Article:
William Salaneck ranks in the global top 10 of organic electronics experts
LiU professor is named one of the globally most-cited researchers in the field of organic thin-film transistors.
Organic electronics, in which semiconductor plastics replace traditional silicon, is a strong research domain at Linköping University. A foreground figure in this relatively new science is Professor William R. Salaneck, one of the top ten internationally most commonly cited scientists in research articles published by the scientific community.
“It is a well-known fact that scientists need to publish their research findings, but to have these findings approved through references in peer articles is an even more significant indicator”, says Professor Salaneck, who has a publications record listing 350 articles with 6 papers cited a total of 1891 times.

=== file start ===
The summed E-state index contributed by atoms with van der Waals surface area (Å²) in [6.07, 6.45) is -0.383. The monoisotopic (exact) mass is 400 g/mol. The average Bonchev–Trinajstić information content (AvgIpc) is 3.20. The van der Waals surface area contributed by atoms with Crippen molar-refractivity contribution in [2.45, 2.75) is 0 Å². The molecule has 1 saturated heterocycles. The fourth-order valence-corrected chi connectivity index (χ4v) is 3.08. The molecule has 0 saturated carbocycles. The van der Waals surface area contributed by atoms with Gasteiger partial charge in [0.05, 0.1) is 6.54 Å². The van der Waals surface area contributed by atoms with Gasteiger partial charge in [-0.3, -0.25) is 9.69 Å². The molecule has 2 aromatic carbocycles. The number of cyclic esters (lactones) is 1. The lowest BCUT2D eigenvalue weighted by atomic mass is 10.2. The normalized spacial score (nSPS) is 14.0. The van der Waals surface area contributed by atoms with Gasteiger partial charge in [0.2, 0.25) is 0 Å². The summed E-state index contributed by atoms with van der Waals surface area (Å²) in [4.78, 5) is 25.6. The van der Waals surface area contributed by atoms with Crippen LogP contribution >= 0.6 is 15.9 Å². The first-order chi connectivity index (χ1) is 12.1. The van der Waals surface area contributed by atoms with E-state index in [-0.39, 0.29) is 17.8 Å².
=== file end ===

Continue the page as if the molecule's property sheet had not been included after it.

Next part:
The recent Essential Science Indicator was announced by Thomson Scientific, a leading analyst of research trends and performance. The new list is topped by Sir Richard Friend at the University of Cambridge, who two decades ago discovered that plastic polymers emitted light when charged with an electric current. This was the springboard for organic LEDs.
Professor Salaneck and Sir Richard, (the latter incidentally one of LiUs honorary doctors), have long had a close collaboration that includes several EU-backed projects. Dr. Salaneck's specialty is the application of advanced methods to measure materials structure and intrinsic change, especially at metal surface interfaces.
The advantage of organic conductors as opposed to silicon is their flexibility and low cost. An organic-based display screen, whether for a computer or for a television, is moreover as much as ten times as energy efficient as a similar LCD (liquid crystal display) screen. The first commercial flat screen television based on organic conductors was recently unveiled in Japan.
Last updated: 2009-06-03